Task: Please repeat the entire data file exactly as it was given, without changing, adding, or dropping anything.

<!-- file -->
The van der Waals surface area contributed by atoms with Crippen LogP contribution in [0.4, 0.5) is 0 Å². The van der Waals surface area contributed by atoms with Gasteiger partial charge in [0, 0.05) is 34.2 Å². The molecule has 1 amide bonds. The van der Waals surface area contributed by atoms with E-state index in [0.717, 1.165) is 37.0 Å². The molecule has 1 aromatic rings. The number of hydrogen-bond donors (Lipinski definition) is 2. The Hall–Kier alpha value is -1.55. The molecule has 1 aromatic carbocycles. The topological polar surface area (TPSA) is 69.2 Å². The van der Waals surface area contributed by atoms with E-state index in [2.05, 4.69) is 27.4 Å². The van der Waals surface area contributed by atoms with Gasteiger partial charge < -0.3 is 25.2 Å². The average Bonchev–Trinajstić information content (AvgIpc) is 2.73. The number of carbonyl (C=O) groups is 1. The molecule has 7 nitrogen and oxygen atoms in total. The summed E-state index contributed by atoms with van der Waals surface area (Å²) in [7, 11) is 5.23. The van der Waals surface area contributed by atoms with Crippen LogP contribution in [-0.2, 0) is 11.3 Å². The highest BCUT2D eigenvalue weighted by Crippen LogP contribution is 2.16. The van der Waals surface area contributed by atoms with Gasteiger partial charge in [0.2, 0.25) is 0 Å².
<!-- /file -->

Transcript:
The van der Waals surface area contributed by atoms with Crippen LogP contribution in [0.4, 0.5) is 0 Å². The van der Waals surface area contributed by atoms with Gasteiger partial charge in [0, 0.05) is 34.2 Å². The molecule has 1 amide bonds. The van der Waals surface area contributed by atoms with E-state index in [0.717, 1.165) is 37.0 Å². The molecule has 1 aromatic rings. The number of hydrogen-bond donors (Lipinski definition) is 2. The Hall–Kier alpha value is -1.55. The molecule has 1 aromatic carbocycles. The topological polar surface area (TPSA) is 69.2 Å². The van der Waals surface area contributed by atoms with E-state index in [2.05, 4.69) is 27.4 Å². The van der Waals surface area contributed by atoms with Gasteiger partial charge < -0.3 is 25.2 Å². The average Bonchev–Trinajstić information content (AvgIpc) is 2.73. The number of carbonyl (C=O) groups is 1. The molecule has 7 nitrogen and oxygen atoms in total. The summed E-state index contributed by atoms with van der Waals surface area (Å²) in [7, 11) is 5.23. The van der Waals surface area contributed by atoms with Crippen LogP contribution in [-0.2, 0) is 11.3 Å². The highest BCUT2D eigenvalue weighted by Crippen LogP contribution is 2.16. The van der Waals surface area contributed by atoms with Gasteiger partial charge in [0.2, 0.25) is 0 Å².